The silence is for my friend and personal trainer, Nelson Jackson Ellis, Jr., 38, of Las Vegas. He died on Sunday. I found out two hours ago. His memorial will be held tomorrow. My intention is to get up early, complete some work, and attend.
You know, a lot of people talk and talk about what makes a great client or a great vendor on blogs and in articles and in books. This measurement and that measurement. That quality and this quality. One style and another style. Most is baloney.
The perfect client-vendor relationship transcends labels, terms, and measurements. There are no formulas, methods, or processes. All there is are people, each providing a beneficial presence for the other. That is what I found with Nelson Ellis.
It did not matter if I arrived late (because of a job overrun) or if he had to call off our session all together (because he was training for another job). We always made it up to each other somehow. I didn't press which exercises I liked or disliked as some of his clients did, because I recognized him as the expert. Likewise, he didn't press me if my I wasn't 100 percent, spotting me a little more than I wanted him to (and he didn't think I noticed. Ha!). But more than all that, we became friends.
When I first met Nelson (my first trainer had left for another gym) we set an objective: he was supposed to train me for six months, well enough, that I would not need him after that. But then, something happened. We enjoyed each other's company too much to let it go despite achieving the objective. Sometimes, there wasn't even a session. We worked out together. And there were plans to do some adventurous things this summer like repelling, sand surfing, or whatnot.
We listened to each other too. More than most people do nowadays. And because we did, he could tell if I had a "bad post" day or whatever and I could tell if he had a bad "date" or complaint about his other job. He would listen to a gripe, offer some thought, and then smile ... "hey, how's your baby." Gripe solved. Or, I would listen to his gripe, offer some thought, and ask "so what happened with that girl" ... or "how's your son" ... or any number of questions I knew to ask to move beyond it.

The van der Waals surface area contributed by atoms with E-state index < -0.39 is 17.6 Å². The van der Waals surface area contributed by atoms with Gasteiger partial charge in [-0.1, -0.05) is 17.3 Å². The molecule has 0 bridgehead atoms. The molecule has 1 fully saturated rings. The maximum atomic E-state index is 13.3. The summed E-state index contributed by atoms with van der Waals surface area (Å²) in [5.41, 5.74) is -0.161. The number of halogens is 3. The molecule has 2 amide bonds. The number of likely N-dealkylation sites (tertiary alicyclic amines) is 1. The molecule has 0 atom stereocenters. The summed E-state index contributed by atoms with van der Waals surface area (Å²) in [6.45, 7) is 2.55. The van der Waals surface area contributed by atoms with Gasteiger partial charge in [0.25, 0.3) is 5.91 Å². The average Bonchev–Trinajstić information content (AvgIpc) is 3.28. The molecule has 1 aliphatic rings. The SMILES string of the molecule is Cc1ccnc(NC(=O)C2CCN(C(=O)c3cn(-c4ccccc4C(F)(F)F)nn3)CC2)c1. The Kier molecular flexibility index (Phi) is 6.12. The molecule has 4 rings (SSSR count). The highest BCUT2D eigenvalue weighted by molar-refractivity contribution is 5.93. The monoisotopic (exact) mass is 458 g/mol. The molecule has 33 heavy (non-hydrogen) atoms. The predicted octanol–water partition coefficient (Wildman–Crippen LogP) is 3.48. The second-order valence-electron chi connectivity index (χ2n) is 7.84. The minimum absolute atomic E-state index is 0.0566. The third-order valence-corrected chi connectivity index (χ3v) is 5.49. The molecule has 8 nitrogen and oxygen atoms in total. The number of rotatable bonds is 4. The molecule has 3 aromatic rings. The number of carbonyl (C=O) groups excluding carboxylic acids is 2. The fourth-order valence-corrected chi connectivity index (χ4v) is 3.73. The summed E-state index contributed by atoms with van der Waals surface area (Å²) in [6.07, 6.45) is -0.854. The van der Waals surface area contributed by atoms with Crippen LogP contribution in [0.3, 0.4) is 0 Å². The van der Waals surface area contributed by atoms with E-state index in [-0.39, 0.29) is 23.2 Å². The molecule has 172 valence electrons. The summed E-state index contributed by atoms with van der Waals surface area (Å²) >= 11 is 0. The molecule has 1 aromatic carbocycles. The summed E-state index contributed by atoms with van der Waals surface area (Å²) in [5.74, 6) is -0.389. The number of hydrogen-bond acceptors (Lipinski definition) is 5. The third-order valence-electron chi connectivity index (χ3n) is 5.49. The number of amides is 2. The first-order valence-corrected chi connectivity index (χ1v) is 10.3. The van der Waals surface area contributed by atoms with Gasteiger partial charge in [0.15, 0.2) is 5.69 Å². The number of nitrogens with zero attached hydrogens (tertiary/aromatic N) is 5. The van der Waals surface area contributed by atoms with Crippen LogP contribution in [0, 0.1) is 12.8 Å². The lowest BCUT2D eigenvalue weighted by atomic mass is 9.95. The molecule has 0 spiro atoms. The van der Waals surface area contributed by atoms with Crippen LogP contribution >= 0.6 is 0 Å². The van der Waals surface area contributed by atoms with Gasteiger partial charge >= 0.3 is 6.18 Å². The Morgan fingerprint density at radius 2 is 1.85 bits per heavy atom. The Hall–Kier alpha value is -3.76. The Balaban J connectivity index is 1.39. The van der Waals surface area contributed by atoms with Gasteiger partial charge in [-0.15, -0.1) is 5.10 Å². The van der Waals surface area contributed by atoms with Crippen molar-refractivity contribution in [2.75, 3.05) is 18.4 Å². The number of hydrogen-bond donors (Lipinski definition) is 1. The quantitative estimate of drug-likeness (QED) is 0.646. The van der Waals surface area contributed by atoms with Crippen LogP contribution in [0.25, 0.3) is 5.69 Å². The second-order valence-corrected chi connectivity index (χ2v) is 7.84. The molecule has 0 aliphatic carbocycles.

We talked about serious issues too. It was safe to do. And it didn't matter what it was: professional, personal, politics. (Nelson found it funny that I was a member of NAACP for a few years. He was an African-American, which I mention only so you appreciate why he thought it was so funny.) And here some people thought I just fire off ideas about racism. Nah, I often asked him what he thought first. In fact, some of what I've presented on this blog on that issue is his as much as mine.
Maybe he had a different view because he served in the U.S. Army. At least that's what he told me. There are no racial issues in a fox hole, he said. Maybe that's what it takes. Or maybe it just takes two guys who choose to refuse to accept what's presented to them as "fact." Much like client-vendor relationships, most of the stuff on race is baloney.
Nelson Ellis was my friend. He made a tremendous difference in my life. I think he knows it too. He will be missed, but not just by me. He is survived by his son, Devante; father, Nelson J. Sr.; and mother, Jacqueline D. Green. Dozens and dozens of signatures grace the poster that will be given to his family tomorrow.
Sorry this post is not what you came for today, but I'm a writer first and foremost. And that's the way it goes with us.
Until Monday. Good night and good luck.